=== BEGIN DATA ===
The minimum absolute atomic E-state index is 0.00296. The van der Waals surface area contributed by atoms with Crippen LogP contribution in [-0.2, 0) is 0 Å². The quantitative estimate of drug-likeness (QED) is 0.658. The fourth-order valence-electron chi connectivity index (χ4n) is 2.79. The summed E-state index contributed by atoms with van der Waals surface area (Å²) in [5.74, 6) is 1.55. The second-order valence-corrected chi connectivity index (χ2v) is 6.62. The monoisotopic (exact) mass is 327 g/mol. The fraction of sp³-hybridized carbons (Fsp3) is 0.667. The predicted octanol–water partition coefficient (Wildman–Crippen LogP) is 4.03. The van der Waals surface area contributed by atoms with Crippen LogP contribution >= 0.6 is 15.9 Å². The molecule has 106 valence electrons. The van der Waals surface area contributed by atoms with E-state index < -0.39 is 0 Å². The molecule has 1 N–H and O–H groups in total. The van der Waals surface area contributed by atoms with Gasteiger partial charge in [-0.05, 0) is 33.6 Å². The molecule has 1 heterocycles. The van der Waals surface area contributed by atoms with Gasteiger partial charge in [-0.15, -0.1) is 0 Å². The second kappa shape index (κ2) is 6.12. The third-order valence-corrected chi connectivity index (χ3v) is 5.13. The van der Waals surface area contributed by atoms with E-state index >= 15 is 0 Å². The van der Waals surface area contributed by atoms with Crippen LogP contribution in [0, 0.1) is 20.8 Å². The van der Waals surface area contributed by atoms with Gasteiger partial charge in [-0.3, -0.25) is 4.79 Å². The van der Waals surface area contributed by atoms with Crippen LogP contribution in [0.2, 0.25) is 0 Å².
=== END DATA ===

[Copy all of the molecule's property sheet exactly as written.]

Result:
The minimum absolute atomic E-state index is 0.00296. The van der Waals surface area contributed by atoms with Crippen LogP contribution in [-0.2, 0) is 0 Å². The quantitative estimate of drug-likeness (QED) is 0.658. The fourth-order valence-electron chi connectivity index (χ4n) is 2.79. The summed E-state index contributed by atoms with van der Waals surface area (Å²) in [5.74, 6) is 1.55. The second-order valence-corrected chi connectivity index (χ2v) is 6.62. The monoisotopic (exact) mass is 327 g/mol. The fraction of sp³-hybridized carbons (Fsp3) is 0.667. The predicted octanol–water partition coefficient (Wildman–Crippen LogP) is 4.03. The van der Waals surface area contributed by atoms with Crippen LogP contribution >= 0.6 is 15.9 Å². The molecule has 106 valence electrons. The van der Waals surface area contributed by atoms with E-state index < -0.39 is 0 Å². The molecule has 1 N–H and O–H groups in total. The van der Waals surface area contributed by atoms with Gasteiger partial charge in [-0.05, 0) is 33.6 Å². The molecule has 1 heterocycles. The van der Waals surface area contributed by atoms with Gasteiger partial charge in [-0.15, -0.1) is 0 Å². The second kappa shape index (κ2) is 6.12. The third-order valence-corrected chi connectivity index (χ3v) is 5.13. The van der Waals surface area contributed by atoms with E-state index >= 15 is 0 Å². The van der Waals surface area contributed by atoms with Crippen LogP contribution in [0, 0.1) is 20.8 Å². The van der Waals surface area contributed by atoms with Gasteiger partial charge in [-0.3, -0.25) is 4.79 Å². The van der Waals surface area contributed by atoms with Crippen LogP contribution in [0.2, 0.25) is 0 Å².